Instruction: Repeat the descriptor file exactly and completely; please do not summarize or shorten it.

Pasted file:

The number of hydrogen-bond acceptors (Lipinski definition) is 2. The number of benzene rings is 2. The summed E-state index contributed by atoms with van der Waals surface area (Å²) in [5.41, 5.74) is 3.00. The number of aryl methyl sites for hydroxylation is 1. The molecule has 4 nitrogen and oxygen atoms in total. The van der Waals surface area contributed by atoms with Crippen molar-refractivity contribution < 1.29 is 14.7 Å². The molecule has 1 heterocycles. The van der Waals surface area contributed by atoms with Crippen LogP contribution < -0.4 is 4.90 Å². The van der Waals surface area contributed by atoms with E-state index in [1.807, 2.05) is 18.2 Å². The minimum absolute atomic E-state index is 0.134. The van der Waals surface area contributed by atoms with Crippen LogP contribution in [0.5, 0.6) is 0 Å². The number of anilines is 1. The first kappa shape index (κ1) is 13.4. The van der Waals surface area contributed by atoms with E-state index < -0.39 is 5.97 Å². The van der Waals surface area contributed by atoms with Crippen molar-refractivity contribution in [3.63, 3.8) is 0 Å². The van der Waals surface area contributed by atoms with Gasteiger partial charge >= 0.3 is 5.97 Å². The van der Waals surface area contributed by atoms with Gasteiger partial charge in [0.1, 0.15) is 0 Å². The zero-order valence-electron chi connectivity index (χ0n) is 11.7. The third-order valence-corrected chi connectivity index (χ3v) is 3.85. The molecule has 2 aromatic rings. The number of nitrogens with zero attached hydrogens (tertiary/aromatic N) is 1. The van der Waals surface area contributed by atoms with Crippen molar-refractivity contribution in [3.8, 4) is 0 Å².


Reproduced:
The number of hydrogen-bond acceptors (Lipinski definition) is 2. The number of benzene rings is 2. The summed E-state index contributed by atoms with van der Waals surface area (Å²) in [5.41, 5.74) is 3.00. The number of aryl methyl sites for hydroxylation is 1. The molecule has 4 nitrogen and oxygen atoms in total. The van der Waals surface area contributed by atoms with Crippen molar-refractivity contribution < 1.29 is 14.7 Å². The molecule has 1 heterocycles. The van der Waals surface area contributed by atoms with Crippen LogP contribution < -0.4 is 4.90 Å². The van der Waals surface area contributed by atoms with E-state index in [1.807, 2.05) is 18.2 Å². The minimum absolute atomic E-state index is 0.134. The van der Waals surface area contributed by atoms with Crippen LogP contribution in [0.5, 0.6) is 0 Å². The number of anilines is 1. The first kappa shape index (κ1) is 13.4. The van der Waals surface area contributed by atoms with E-state index < -0.39 is 5.97 Å². The van der Waals surface area contributed by atoms with Crippen molar-refractivity contribution in [3.63, 3.8) is 0 Å². The van der Waals surface area contributed by atoms with Gasteiger partial charge >= 0.3 is 5.97 Å². The van der Waals surface area contributed by atoms with Gasteiger partial charge in [0.1, 0.15) is 0 Å². The zero-order valence-electron chi connectivity index (χ0n) is 11.7. The third-order valence-corrected chi connectivity index (χ3v) is 3.85. The molecule has 2 aromatic rings. The number of nitrogens with zero attached hydrogens (tertiary/aromatic N) is 1. The van der Waals surface area contributed by atoms with Crippen molar-refractivity contribution in [3.8, 4) is 0 Å².